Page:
They were a hair's breadth from death, yet now they scamper around full of life and joy. If you visit spectacular Atlanterhavsparken in Ålesund this summer, be ready to be charmed by these three little otters.
Nusse, Muffe and Pia are three otters, each with their own incredible life story. They were rescued, nurtured and raised by three different families. They then moved on to a wonderful new life at Atlanterhavsparken . Today, the three charmers are a firm favourite amongst the visitors. They are lively, playful and very extrovert!
Muffe is undoubtedly the boss of all bosses out of the three. He was found abandoned by his mother in the wild. Jøran Svartsund nurtured Muffe and saved his life.
"It was very special to have Muffe around the house before we contacted Atlanterhavsparken . I never thought an otter could have so much personality. Even though he was only with us for a few months, I will remember Muffe for the rest of my life," says Jøran Svartsund.
He was lying in a ditch, making squeaking noises when he was found just a few weeks old outside Liland in Evenes municipality. The Ofoten area of Nordland has lots of reefs and Muffe would have had no chance if Jøran and his family had not taken him in.
Atlanterhavsparken then took over responsibility for Muffe, giving him a new life and superstar status. He now struts around like he's the star of the show, yet he will still take the time to say hello to families and everyone who visits the fantastic Atlanterhavsparken this summer.
Little Nusse was picked up by the police after her mother had been hit by a car and killed in Alta municipality in Finnmark. Little Nusse survived on her own for two days before someone found her and contacted the police.
"Nusse was going to be put down, but a couple of friends in the police force thought that would be wrong. I have a farm in Øvre-Alta and have looked after various animals there in the past. They wanted me to try to take care of Nusse," says Herlof Hammari.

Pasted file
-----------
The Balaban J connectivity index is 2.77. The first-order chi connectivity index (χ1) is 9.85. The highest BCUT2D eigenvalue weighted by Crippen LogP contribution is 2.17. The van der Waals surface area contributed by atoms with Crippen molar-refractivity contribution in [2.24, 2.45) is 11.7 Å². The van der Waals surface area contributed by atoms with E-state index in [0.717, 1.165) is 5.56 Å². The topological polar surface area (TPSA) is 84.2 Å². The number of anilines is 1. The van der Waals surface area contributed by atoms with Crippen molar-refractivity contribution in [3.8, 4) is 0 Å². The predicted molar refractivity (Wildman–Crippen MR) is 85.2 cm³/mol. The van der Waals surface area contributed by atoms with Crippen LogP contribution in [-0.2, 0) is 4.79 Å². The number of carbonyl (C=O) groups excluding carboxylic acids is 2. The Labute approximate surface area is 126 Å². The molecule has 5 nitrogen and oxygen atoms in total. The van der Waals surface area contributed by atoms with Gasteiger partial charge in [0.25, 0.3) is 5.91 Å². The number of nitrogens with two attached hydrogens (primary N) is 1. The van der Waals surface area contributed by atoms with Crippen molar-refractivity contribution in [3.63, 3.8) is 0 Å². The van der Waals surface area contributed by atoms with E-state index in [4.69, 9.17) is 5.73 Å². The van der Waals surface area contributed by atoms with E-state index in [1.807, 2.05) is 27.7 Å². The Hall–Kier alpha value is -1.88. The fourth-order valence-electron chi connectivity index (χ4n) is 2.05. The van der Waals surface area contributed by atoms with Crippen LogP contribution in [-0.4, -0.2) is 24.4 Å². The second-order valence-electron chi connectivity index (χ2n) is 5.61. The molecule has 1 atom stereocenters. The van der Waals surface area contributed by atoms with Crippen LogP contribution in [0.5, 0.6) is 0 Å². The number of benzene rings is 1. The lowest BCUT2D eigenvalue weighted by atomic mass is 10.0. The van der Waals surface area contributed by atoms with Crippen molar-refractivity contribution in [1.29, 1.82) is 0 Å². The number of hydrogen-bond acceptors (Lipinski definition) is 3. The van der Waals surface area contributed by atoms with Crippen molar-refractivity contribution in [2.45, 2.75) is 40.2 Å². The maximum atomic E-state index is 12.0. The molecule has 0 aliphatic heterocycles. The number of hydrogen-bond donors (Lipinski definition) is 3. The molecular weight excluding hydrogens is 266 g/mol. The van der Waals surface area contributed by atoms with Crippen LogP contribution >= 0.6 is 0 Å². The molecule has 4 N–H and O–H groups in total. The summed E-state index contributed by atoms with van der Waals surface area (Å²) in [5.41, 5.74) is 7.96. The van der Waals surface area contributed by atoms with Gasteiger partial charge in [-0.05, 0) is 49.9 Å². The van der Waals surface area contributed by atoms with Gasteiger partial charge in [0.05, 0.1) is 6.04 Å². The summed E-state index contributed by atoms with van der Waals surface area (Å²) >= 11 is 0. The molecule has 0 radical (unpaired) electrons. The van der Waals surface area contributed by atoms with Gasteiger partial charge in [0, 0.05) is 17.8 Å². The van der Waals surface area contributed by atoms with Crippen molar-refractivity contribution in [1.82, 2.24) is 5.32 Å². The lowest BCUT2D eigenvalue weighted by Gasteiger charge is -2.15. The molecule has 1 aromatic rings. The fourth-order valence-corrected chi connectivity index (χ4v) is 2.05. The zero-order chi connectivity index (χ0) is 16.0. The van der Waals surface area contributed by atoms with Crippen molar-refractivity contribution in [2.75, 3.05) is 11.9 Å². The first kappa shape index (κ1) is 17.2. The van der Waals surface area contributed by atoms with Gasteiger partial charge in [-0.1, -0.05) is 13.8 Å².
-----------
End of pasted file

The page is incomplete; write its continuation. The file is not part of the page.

Two families, led by Herlof and Brynjar Myreng, stepped in to save Nusse. They shared the responsibility for looking after the little otter until she grew big and strong on whale meat, cod and cat milk substitute.
"I remember Nusse as an incredibly cute little rascal, a fun creature and an extrovert. She would crawl all over my feet and loved to lie on my lap with a bottle of milk which she would hold herself. Nusse was so relaxed and happy doing this that she would often fall asleep, looking almost as though she had a smile on her face. Nusse would swim in our bath, fetch objects and behave just like a puppy which we took with us on trips all over the place. It was incredible how Nusse impressed us," says Herlof Hammari.
As Nusse grew, Herlof and his family tried to get someone to take care of the charming and enterprising little creature. Nusse ended up at Lofoten Aquarium, but this presented new challenges, as she was rejected by the other otters at the aquarium. This left a choice between putting Nusse down or finding a new home for her. That was when Atlanterhavsparken in Ålesund came to the rescue like a guardian angel for Nusse.
"We're now thinking of making another trip to Atlanterhavsparken to visit Nusse. She's still in our hearts," says Herlof Hammari.
Pia, a young female otter, was rescued by a family on the island of Sommerøya off the coast near Tromsø. Pia was ostracised and left to fend for herself. Heidi Mari Fredriksen took care of Pia, who was shy and terrified of water at the time! Heidi Mari had also previously raised an otter that had been rejected and abandoned.
"We nurtured Pia with cat milk substitute in a bottle, fresh fish - salmon and haddock were her favourites - which we mashed up in the beginning and then cut into pieces, before we eventually taught Pia how to catch food herself."
The family did this by catching small trout from the quay and placing them in a large tub, so that Pia could then dive in and catch the fish.